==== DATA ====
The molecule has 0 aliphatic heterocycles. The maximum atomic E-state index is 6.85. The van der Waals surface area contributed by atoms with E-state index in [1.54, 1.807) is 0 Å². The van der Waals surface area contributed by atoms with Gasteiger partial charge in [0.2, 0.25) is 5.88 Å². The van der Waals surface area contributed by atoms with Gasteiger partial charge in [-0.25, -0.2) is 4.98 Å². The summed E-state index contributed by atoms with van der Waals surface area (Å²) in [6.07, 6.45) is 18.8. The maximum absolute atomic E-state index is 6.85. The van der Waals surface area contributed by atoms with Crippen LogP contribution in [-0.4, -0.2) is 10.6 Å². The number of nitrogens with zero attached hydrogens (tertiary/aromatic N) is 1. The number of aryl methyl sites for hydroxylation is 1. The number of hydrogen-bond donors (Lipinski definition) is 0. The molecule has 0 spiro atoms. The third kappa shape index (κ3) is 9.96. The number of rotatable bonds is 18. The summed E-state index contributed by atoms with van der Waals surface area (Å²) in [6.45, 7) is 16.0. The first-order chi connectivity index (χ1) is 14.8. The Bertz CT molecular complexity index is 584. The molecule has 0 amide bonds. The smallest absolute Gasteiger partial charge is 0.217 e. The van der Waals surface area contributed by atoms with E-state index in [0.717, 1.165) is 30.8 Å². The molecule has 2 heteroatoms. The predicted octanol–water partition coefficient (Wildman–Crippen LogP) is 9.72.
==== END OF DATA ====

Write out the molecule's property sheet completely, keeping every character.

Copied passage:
The molecule has 0 aliphatic heterocycles. The maximum atomic E-state index is 6.85. The van der Waals surface area contributed by atoms with E-state index in [1.54, 1.807) is 0 Å². The van der Waals surface area contributed by atoms with Gasteiger partial charge in [0.2, 0.25) is 5.88 Å². The van der Waals surface area contributed by atoms with Gasteiger partial charge in [-0.25, -0.2) is 4.98 Å². The summed E-state index contributed by atoms with van der Waals surface area (Å²) in [6.07, 6.45) is 18.8. The maximum absolute atomic E-state index is 6.85. The van der Waals surface area contributed by atoms with Crippen LogP contribution in [-0.4, -0.2) is 10.6 Å². The number of nitrogens with zero attached hydrogens (tertiary/aromatic N) is 1. The number of aryl methyl sites for hydroxylation is 1. The number of hydrogen-bond donors (Lipinski definition) is 0. The molecule has 0 spiro atoms. The third kappa shape index (κ3) is 9.96. The number of rotatable bonds is 18. The summed E-state index contributed by atoms with van der Waals surface area (Å²) in [6.45, 7) is 16.0. The first-order chi connectivity index (χ1) is 14.8. The Bertz CT molecular complexity index is 584. The molecule has 0 amide bonds. The smallest absolute Gasteiger partial charge is 0.217 e. The van der Waals surface area contributed by atoms with E-state index in [0.717, 1.165) is 30.8 Å². The molecule has 2 heteroatoms. The predicted octanol–water partition coefficient (Wildman–Crippen LogP) is 9.72.